By 1900 the Journal had moved to “more commodious premises in Scott Street” and by then the Journal was printed on Dawon Wharfedale press. In 1910 the paper had expanded to six pages and proudly called itself the “best and largest penny paper in the district”. The newspaper continued to evolve and between March 1926 and August 1927 changed its masthead and became known as the Dandenong Journal.

When Harvey’s son Bill Roulston died in 1938 the Roulston family’s connection with the paper ended and ownership passed to William Bennett. Today Harvey Roulston’s grave lies neglected and largely forgotten in the Dandenong cemetery. We can be thankful that the newspaper he founded lives on, still as much a voice of the community as it was in 1865.

Image found: http://dandenong.starcommunity.com.au/


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Shell (Subway Service Station), Cheltenham Road, Dandenong. Photo taken around 1947


The old Shell service station of W. Schoon and Son, known as the Subway Service Station, located on the left-hand side, heading towards the railway underpass, opposite Foster street, as you head towards the old Stock Market, on Cheltenham road. Formerly the underpass was the Hammond road underpass.
The Dandenong shell of Schoon, had one of the early wash mobile services, a relic of the early days of carwash services offered in the local area. Behind the Service Station was the old Sawmill (timber yard), which stood strong for many years, under various owners. Shell now operates at a site opposite the Dandenong Station on Cheltenham road.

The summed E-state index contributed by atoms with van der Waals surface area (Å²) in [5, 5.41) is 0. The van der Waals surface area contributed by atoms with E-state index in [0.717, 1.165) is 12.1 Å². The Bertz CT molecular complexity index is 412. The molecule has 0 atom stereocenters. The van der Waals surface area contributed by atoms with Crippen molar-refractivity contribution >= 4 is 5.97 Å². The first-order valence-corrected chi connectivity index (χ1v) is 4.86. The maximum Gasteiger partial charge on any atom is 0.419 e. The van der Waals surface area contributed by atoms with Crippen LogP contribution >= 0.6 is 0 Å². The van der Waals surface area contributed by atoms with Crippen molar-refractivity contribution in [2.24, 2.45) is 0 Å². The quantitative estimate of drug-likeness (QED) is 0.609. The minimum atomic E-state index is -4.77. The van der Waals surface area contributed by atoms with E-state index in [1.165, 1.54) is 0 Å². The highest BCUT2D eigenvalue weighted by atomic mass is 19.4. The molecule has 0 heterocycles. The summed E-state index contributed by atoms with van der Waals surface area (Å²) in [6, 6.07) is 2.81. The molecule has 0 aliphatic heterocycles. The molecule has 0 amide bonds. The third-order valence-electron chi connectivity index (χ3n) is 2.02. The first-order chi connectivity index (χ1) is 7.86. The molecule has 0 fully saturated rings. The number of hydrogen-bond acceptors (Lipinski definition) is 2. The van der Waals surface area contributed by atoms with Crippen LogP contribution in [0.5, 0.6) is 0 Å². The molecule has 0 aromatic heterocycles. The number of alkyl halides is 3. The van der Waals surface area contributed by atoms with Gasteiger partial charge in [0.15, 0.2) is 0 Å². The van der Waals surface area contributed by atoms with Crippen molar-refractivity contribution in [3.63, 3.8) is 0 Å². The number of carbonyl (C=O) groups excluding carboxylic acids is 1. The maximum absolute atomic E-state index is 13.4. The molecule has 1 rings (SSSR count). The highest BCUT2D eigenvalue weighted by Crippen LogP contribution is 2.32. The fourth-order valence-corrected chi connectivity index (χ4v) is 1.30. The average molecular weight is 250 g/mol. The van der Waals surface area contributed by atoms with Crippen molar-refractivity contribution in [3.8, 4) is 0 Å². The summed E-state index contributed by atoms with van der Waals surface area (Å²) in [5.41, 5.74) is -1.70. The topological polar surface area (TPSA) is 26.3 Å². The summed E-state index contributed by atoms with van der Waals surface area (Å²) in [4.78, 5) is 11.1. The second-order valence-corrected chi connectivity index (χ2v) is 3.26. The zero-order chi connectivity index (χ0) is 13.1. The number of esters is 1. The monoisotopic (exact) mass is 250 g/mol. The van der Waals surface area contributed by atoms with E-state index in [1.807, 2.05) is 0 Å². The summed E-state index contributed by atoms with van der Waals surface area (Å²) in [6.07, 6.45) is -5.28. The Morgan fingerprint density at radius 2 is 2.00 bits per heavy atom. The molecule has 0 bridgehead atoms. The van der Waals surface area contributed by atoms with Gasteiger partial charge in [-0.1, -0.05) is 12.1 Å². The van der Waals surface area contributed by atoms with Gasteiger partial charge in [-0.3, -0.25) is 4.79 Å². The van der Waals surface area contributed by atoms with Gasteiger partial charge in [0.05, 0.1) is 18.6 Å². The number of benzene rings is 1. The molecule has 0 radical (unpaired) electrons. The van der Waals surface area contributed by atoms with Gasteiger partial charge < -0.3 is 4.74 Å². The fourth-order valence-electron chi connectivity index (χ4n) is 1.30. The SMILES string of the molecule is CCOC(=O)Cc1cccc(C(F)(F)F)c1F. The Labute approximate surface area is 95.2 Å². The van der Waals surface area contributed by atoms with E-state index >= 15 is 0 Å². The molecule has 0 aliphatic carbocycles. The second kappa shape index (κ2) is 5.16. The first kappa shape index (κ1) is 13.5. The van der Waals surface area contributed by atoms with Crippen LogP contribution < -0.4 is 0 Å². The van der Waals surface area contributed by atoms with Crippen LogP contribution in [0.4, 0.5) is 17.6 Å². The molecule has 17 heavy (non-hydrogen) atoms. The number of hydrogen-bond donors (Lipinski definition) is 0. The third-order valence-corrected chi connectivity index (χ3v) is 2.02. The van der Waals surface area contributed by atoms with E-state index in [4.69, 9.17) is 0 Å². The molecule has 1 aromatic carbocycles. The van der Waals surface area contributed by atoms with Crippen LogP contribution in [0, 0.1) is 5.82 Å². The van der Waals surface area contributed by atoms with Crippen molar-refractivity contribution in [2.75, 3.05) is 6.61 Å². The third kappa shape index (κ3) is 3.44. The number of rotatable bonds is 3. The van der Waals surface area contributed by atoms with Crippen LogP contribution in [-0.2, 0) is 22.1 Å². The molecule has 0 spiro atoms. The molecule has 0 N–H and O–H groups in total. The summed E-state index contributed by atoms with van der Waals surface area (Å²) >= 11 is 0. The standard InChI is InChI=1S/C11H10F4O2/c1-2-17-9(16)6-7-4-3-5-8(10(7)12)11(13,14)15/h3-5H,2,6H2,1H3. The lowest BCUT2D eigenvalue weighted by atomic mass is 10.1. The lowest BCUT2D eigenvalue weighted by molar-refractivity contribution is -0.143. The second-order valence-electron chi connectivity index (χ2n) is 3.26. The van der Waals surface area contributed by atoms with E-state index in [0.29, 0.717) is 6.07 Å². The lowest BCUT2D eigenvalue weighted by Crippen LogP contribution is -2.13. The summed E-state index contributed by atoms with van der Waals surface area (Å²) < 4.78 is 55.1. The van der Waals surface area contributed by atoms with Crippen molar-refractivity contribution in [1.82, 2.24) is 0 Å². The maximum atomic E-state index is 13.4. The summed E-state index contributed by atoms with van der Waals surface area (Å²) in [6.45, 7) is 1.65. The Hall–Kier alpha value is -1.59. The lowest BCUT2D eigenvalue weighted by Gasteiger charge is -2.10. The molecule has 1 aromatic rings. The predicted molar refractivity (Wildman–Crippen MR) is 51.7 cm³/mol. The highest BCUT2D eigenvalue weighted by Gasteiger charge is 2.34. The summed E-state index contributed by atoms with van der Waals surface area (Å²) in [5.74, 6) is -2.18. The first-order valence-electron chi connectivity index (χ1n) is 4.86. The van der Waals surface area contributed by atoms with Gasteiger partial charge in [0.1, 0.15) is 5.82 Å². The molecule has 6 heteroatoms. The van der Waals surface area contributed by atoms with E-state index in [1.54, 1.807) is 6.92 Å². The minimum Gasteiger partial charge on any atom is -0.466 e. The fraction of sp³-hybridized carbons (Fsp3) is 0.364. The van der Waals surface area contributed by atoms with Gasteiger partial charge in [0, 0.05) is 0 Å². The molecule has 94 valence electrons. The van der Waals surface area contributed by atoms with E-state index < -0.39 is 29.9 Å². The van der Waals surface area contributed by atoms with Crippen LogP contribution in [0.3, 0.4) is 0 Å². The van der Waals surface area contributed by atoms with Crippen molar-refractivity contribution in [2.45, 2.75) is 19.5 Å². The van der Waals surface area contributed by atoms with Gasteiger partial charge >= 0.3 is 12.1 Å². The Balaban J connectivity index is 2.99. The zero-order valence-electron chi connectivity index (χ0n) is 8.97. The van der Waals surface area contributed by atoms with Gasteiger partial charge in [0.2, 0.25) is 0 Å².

The Sawmills (timber yards) have all moved from the CBD to larger premises on the outskirts of Dandenong, and in some cases have completely left. With public safety regulations being enforced, petrol stations were continually moved further away from residential and commercial premises, meaning an end to small proprietors who couldn't afford to move.

Photo supplied by Lyn Schoon

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Wednesday, April 13, 2016

Minster [Westminster Carpets] Carpets Fire, corner Princes Highway and Gladstone Road, Dandenong, March 1987.


Taken from the servo, Gladstone Road. Photo supplied by: Wayne Bishop

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Minster [Westminster Carpets] Carpets Fire, corner Princes Highway and Gladstone Road, Dandenong, March 1987.

Englishman Jack Dewes established Westminster Carpets at Dandenong, Victoria in 1948-49. The company initially produced low priced rubber bonded carpet for the floors of motor cars, but quickly adopted for use in homes and offices.
The manufacturing process produced carpet directly from carded wool, eliminating the spinning and weaving processes. Its 'Westminster' brand was a haircord floor covering initially made from 80% goat hair and 20% highland wool on a rubberised hessian backing, and produced in a large range of single colours. In 1954 the factory also released carpet tiles, 10 inches (25cm) square, in a similar colour range.
By 1965, Westminster carpets were being produced in 26 different single colours on 40 inch wide rolls, and were being made from a combination of goats hair and man-made fibers like nylon and Evlan.
In the late 1970s the company was renamed Minster, removing the West from its street facing signage.
The site is now occupied by a Bunnings store stands. By pure coincidence, Bunnings sells a Minster carpet brand.

Photo supplied by: Wayne Bishop